by Manuel Herranz
This will not be a long article or comment, as the source speaks for itself. There is very interesting food for thought in the line of this month’s Pangeanic’s blog posts. The article is a 3-page conversation with Senior Exec Alan Eustace on Innovation Strategy and the Technology. You need to read all 3 pages (slowly and digest them) in order to get the full picture. I quote the most interesting bit for translation professionals (there are more interesting quotes)
“Machine translation will become ubiquitous and as good as human translation, so the language barrier will be gone. All mobile devices will have speech input. Having all local information—maps, directions, and so forth—will be commonplace.”
Now, how’s that for clarity and committed statements? What are the implications for LSP’s and the whole of the Translation Memory-dependant industry?
(If you need the source, it is pg 3 following this link).
This ought not to be the fear for many, althoug it will. It ought to be taken as the chance to create new markets, jobs and opportunities. Above all, it will be able to satisfy many more needs that currently are being denied. I do not see the language industry in its current shape in the next decade, not even in 5 years. Columbus did not reach American shores in a canoe, let’s use that as a visual example of the language industry. There will be combinations (cellphones incorporating cameras+ OCR + translation will become commonplace), automated multilingual subtitling for TV news, etc.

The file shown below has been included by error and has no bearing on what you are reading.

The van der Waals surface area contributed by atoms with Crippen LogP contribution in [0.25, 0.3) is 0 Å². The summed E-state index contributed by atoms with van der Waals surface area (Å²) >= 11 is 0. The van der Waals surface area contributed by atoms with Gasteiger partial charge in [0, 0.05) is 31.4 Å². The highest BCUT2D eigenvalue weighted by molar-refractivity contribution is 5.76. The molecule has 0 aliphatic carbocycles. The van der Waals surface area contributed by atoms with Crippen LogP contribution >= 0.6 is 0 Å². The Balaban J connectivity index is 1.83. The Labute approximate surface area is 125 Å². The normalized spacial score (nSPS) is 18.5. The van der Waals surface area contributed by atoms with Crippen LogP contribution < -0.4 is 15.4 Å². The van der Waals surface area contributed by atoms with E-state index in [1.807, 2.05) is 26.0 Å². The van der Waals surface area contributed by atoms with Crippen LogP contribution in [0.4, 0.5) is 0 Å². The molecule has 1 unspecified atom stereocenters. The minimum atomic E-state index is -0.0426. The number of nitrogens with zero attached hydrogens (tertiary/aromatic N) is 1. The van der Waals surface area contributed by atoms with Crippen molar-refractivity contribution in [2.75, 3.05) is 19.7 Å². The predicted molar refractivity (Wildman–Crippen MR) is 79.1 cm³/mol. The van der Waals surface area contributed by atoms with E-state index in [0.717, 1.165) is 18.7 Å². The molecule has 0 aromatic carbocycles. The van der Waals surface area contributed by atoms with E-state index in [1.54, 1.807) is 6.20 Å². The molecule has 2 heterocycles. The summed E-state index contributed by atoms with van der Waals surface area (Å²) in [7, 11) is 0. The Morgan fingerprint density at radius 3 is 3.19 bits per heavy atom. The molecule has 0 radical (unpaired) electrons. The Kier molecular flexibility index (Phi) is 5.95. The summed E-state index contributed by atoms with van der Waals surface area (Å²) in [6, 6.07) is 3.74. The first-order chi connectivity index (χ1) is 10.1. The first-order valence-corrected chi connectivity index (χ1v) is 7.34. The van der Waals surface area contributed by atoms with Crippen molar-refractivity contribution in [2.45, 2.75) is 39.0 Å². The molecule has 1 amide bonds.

Such ubiquity will also facilitate access to information in ways not foreseen before. I praise initiatives like globalvoices for helping people’s voices be heard, although it is still dependant on free time and volunteer translators. Globalvoices is a rare translation community initiative that actually makes a difference -it also got a review in the New York Times last May.